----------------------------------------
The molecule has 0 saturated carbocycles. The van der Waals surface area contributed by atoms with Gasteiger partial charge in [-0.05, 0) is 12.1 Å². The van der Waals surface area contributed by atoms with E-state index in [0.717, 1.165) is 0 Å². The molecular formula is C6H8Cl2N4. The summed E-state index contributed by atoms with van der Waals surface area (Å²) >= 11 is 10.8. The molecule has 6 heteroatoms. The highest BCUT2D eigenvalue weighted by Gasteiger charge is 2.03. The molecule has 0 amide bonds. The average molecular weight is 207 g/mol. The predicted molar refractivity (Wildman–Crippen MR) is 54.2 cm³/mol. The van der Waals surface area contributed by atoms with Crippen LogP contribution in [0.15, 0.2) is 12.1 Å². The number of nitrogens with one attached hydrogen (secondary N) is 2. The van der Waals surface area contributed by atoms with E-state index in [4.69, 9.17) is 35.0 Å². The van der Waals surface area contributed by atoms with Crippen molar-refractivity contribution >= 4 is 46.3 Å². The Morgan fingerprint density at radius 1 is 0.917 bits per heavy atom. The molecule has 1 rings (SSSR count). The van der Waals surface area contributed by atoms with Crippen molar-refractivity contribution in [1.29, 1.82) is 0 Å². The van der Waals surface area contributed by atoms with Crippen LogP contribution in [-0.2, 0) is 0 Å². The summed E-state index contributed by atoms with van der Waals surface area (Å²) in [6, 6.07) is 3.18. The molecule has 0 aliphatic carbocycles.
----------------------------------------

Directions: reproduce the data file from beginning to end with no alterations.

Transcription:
The molecule has 0 saturated carbocycles. The van der Waals surface area contributed by atoms with Gasteiger partial charge in [-0.05, 0) is 12.1 Å². The van der Waals surface area contributed by atoms with E-state index in [0.717, 1.165) is 0 Å². The molecular formula is C6H8Cl2N4. The summed E-state index contributed by atoms with van der Waals surface area (Å²) >= 11 is 10.8. The molecule has 6 heteroatoms. The highest BCUT2D eigenvalue weighted by Gasteiger charge is 2.03. The molecule has 0 amide bonds. The average molecular weight is 207 g/mol. The predicted molar refractivity (Wildman–Crippen MR) is 54.2 cm³/mol. The van der Waals surface area contributed by atoms with Crippen LogP contribution in [0.15, 0.2) is 12.1 Å². The number of nitrogens with one attached hydrogen (secondary N) is 2. The van der Waals surface area contributed by atoms with E-state index in [4.69, 9.17) is 35.0 Å². The van der Waals surface area contributed by atoms with Crippen molar-refractivity contribution >= 4 is 46.3 Å². The Morgan fingerprint density at radius 1 is 0.917 bits per heavy atom. The molecule has 1 rings (SSSR count). The van der Waals surface area contributed by atoms with Crippen molar-refractivity contribution in [1.29, 1.82) is 0 Å². The van der Waals surface area contributed by atoms with Crippen LogP contribution in [-0.2, 0) is 0 Å². The summed E-state index contributed by atoms with van der Waals surface area (Å²) in [6, 6.07) is 3.18. The molecule has 0 aliphatic carbocycles.